Asheville, N.C., and Grand Rapids, Mich., may have tied for BeerCity USA 2012, but in many ways, Boulder, Colo., remains a main cultural center of craft beer, and Boulder Beer Company has represented the industry’s waxing and waning trends over the years like few other brewing companies.
From its humble origins in a “goatshed”—a dilapidated farmhouse on the outskirts of Boulder—in 1979, to being distributed in 37 states, Boulder Beer Company has a history of innovation that has allowed them to stand out from the ever-growing craft beer crowd for over thirty years. While “the East Coast is just starting to wake up and get it” in terms of bold craft beer flavors, according to the company’s self-proclaimed “Marketing Tool,” Dan Weitz, Boulder Beer has always sought to serve up a distinctive line-up of brews. As Colorado’s first microbrewery and one of the first in the country, change has been a constant companion in and outside the brewhouse, and Boulder Beer has mastered it all.
With over 2,000 craft breweries dotting the American landscape, exciting news of expansion often overshadows the eternal virtues of longevity and persistence. “The key to Boulder Beer’s success has undoubtedly been its staff,” says Weitz. United by their passionate love of beer, the team at Boulder Beer not only crafts over a dozen different brews, but also offers plenty of accompanying plates at their full-service pub.
Love, service and dedication are hallmarks of the American craft beer industry, and while these themes recur so frequently to almost seem trite, Boulder Beer’s upcoming thirty-third anniversary is a reminder that they are, in fact, powerful truths. When people love to do their jobs, they tend to do them well, and Boulder Beer is no exception.
While we may take today’s bold bursts of hops, assertive roast characters, and satisfying notes of alcohol that warm us to our bones for granted, craft beer has changed quite a bit since 1979. People’s palates and expectations have gradually become acquainted with bolder, more interesting flavors, and Boulder Beer’s line-up is an evolving time capsule that has captured this epicurean evolution.
Old staples, such as Singletrack Copper Ale and Buffalo Gold, are easy-drinking, craft beers that presented consumers with similar, yet more flavorful alternatives to mainstream light lagers in the late 80s and early 90s. Boulder Beer’s liquid timeline has remained one step ahead of the craft beer curve thanks to the work of President Jeff Brown, Brewmaster David Zuckerman and their teams.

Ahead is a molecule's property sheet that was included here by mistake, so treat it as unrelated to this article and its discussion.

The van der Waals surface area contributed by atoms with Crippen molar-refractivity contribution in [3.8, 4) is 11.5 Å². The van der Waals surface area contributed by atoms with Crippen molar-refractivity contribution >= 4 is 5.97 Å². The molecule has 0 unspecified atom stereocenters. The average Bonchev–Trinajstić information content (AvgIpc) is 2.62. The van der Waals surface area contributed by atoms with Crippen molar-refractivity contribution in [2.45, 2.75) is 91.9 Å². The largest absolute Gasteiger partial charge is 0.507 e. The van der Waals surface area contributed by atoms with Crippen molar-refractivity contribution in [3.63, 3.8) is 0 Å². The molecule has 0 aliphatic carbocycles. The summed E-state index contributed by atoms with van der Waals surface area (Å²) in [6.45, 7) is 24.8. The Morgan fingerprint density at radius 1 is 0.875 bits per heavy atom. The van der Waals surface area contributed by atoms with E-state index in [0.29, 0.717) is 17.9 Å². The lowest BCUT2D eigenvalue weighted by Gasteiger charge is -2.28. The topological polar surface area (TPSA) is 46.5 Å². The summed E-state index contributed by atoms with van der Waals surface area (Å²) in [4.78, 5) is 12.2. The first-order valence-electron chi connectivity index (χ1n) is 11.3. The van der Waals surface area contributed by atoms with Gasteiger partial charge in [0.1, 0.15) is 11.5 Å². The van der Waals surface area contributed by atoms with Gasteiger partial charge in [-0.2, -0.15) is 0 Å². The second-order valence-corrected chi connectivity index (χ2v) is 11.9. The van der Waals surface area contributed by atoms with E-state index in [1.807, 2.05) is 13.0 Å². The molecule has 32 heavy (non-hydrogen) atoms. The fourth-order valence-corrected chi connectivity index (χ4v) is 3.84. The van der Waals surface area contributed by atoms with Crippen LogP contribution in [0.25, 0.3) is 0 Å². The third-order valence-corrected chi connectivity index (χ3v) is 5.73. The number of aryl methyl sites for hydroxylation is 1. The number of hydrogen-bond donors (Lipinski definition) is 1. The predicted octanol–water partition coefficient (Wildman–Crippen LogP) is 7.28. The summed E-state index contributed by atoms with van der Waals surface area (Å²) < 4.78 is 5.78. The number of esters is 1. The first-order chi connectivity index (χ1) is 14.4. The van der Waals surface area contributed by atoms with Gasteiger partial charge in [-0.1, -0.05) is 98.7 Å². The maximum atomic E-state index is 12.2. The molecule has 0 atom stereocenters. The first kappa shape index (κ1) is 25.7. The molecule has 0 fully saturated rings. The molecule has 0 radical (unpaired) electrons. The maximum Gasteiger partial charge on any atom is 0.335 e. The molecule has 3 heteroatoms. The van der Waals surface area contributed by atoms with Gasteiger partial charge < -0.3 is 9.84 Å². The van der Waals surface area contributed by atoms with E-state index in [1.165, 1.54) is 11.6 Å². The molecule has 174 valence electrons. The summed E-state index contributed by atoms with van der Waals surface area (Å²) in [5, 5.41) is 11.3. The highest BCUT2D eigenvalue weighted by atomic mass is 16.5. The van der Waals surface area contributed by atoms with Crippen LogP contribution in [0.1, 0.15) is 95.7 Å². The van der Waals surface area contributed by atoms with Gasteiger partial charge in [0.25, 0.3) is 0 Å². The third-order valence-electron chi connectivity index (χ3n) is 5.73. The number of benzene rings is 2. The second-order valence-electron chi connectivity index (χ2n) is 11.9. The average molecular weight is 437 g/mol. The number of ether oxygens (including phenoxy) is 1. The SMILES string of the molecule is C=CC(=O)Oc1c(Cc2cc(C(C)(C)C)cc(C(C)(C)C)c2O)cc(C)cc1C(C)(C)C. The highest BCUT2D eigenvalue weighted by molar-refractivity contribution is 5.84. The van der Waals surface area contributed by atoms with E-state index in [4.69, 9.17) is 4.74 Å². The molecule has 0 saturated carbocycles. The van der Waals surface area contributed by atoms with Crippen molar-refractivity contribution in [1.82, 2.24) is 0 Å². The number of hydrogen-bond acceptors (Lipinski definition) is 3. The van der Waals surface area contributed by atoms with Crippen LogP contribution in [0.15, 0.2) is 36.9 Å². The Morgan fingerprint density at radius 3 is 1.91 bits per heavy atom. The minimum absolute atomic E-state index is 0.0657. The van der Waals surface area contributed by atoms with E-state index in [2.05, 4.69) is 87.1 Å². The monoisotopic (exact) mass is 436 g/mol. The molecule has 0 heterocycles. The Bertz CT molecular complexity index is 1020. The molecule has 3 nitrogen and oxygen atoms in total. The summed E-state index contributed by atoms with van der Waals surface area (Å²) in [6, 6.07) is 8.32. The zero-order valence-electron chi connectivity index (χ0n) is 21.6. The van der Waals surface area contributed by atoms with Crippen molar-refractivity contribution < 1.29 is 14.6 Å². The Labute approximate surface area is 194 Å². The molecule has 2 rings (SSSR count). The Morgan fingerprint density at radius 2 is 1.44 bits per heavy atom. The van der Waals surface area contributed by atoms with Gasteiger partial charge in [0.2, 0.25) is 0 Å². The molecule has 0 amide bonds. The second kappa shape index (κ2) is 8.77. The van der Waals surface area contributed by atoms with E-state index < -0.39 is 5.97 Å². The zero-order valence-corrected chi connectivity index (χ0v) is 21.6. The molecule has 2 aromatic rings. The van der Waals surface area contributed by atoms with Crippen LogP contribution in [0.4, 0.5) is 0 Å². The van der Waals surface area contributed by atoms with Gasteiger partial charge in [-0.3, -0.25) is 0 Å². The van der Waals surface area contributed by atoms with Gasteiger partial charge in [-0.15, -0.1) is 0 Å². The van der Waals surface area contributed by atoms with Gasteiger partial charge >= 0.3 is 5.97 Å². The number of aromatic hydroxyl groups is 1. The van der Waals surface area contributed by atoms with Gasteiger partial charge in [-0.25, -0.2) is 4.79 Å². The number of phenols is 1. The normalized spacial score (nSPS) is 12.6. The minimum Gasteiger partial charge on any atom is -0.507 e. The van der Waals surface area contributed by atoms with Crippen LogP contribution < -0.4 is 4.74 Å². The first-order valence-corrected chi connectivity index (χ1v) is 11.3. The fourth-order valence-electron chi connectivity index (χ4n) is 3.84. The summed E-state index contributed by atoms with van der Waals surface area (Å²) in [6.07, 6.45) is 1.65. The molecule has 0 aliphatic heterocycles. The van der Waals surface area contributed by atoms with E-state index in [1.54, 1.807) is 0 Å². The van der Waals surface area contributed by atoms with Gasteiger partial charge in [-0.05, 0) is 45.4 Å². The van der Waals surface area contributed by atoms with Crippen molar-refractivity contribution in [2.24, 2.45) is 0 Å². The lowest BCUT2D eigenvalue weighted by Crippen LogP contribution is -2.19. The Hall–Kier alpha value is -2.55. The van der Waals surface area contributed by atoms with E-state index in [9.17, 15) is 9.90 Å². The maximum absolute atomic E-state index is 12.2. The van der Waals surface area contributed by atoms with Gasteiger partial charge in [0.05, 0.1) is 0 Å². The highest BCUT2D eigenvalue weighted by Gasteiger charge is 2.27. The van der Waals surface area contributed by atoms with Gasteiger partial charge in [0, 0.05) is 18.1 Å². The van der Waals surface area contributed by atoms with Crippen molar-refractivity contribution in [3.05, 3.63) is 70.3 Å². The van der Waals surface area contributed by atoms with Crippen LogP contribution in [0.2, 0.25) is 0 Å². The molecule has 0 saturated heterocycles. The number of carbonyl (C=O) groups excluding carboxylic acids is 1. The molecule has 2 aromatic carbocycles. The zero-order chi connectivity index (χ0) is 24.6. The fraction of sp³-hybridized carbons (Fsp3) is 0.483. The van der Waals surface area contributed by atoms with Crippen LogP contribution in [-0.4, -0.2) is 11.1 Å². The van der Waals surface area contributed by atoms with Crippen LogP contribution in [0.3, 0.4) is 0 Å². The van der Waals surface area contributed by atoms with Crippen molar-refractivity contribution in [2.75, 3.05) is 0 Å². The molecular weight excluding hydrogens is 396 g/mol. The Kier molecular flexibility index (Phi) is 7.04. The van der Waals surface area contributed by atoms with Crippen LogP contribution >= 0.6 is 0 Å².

Hazed & Infused, Mojo IPA, and Sweaty Betty all debuted in the early aughts and were at the flavor forefront of their styles: an unfiltered Pale Ale infused with hops after fermentation through a then sparingly used technique called dry-hopping; a big, bold, citrusy India Pale Ale when gum smacking flavors and aromas were just coming in vogue; and a wheat beer that tastes bewitchingly more like Bavaria than Boulder with its hints of clove and banana. “Whatever Boulder Beer decides to brew, it has to stand out!” proclaims President Jeff Brown.
Beers like these are staples for almost any craft brewery today because consumers expect such a wide variety of palate pleasing styles, but it bodes well to remember that our taste buds took time to develop and appreciate being spoiled with flavor. In essence, Boulder Beer Company’s line-up is a tasty tour of American craft beer history.
Boulder Beer’s Goatshed Revival
To commemorate its pastoral past and introduce its newest innovations, Boulder Beer’s Goatshed Revival is a raucous, week-long anniversary party every September. Rather than rest on their laurels, Boulder Beer continues to push the envelope, and this year’s revival will likely feature choice selections from their barrel-aging program as well as a variety of their beers poured on nitrogen, which creates a thick, creamy head and a smooth, rich mouthfeel. Barrel-aged and nitrogenated beers are current craft beer trends, and, once again, Boulder Beer is near the front of the pack—a strategy, or rather a culture, that has allowed the company to become not only a Colorado, but national craft beer mainstay.
Foreign yet approachable, like any good German beer, Kay Witkiewicz, the current Craft Beer Program intern for the Brewers Association, is as avid a homebrewer as he is a beer writer. Expanding his kowledge of beer one sentence, one sip, and one stir of the mash at a time, he hopes to one day open a brewpub, following the seasonal brewing practices of old.